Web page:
Law Enforcement Wants To Invade Our Privacy Even More! – Forcing Carriers To Store SMS Messages For Two Years

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Law Enforcement Wants To Invade Our Privacy Even More! - Forcing Carriers To Store SMS Messages For Two Years 1

It was bound to happen at some point in time, and hopefully Congress will squash it quickly, but according to CNet, state and local law enforcement groups have submitted a request to the U.S. Senate, asking that U.S. wireless carriers be required to retain SMS records for two years and warn that the lack of a current federal requirement “can hinder law enforcement investigations.”

As the popularity of text messages has exploded in recent years, so has their use in criminal investigations and civil lawsuits. They have been introduced as evidence in armed robbery, cocaine distribution and wire fraud prosecutions. In one 2009 case in Michigan, wireless provider SkyTel turned over the contents of 626,638 SMS messages, a figure described by a federal judge as “staggering.”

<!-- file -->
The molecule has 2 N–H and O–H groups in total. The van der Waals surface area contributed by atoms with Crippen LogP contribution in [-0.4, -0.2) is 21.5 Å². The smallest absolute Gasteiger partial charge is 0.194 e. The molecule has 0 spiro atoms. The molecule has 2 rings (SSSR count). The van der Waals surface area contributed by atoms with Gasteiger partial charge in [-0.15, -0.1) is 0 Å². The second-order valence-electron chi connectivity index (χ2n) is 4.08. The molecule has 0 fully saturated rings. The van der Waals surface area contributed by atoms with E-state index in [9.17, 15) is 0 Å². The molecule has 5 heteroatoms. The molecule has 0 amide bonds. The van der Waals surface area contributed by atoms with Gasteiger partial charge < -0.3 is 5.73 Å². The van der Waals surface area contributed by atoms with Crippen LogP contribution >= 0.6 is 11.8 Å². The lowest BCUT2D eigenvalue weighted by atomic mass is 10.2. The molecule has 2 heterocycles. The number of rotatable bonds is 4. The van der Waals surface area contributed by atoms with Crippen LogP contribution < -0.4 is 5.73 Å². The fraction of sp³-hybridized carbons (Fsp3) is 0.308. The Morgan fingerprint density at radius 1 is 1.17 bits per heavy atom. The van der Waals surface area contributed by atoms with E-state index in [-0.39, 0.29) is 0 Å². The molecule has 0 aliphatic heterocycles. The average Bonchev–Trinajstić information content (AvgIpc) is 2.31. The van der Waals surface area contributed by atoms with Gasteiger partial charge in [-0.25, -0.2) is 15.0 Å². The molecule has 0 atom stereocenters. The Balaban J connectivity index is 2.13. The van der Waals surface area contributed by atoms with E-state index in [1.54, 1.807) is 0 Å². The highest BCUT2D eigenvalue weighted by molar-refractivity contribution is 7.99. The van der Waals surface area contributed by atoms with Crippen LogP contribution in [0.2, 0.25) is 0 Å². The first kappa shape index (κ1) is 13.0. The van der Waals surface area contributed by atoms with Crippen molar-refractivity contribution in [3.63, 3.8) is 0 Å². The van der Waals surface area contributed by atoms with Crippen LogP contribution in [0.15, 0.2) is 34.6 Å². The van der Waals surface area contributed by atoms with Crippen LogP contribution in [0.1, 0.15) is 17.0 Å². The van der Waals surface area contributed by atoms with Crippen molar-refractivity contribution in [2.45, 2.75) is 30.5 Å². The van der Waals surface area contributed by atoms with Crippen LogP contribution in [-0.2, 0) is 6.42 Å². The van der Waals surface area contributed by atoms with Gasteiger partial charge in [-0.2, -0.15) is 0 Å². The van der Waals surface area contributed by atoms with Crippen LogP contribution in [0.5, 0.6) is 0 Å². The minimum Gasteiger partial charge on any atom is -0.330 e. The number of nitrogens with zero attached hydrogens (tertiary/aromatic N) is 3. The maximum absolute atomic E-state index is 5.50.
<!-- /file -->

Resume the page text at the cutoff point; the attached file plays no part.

Chuck DeWitt, a spokesman for the Major Cities Chiefs Police Association, which represents the 63 largest U.S. police forces including New York City, Los Angeles, Miami, and Chicago, said “all such records should be retained for two years.” Some providers, like Verizon, retain the contents of SMS messages for a brief period of time, while others like T-Mobile do not store them at all.

It is unclear if they’re wanting the actual contents of the text messages, or just the metadata showing the to and from phone numbers and times. If it is just the latter, then it is not as big of a deal since phone records are kept and can be summoned in the same way.

Oddly enough, all of this is coming on the 20 year anniversary of SMS, and while the future of SMS is unknown. Apple products can use iMessage, Windows Phone can use Live Messenger and Facebook Chat built-in, and Android has Google Talk. There’s tons of third-party apps out there too like Kik and WhatsApp.

What is your take on this policy? I have nothing to hide, but its the principle of the matter and personal privacy. I don’t care if they keep a record of who I text like they do phone calls, but the contents of the messages should be kept private.

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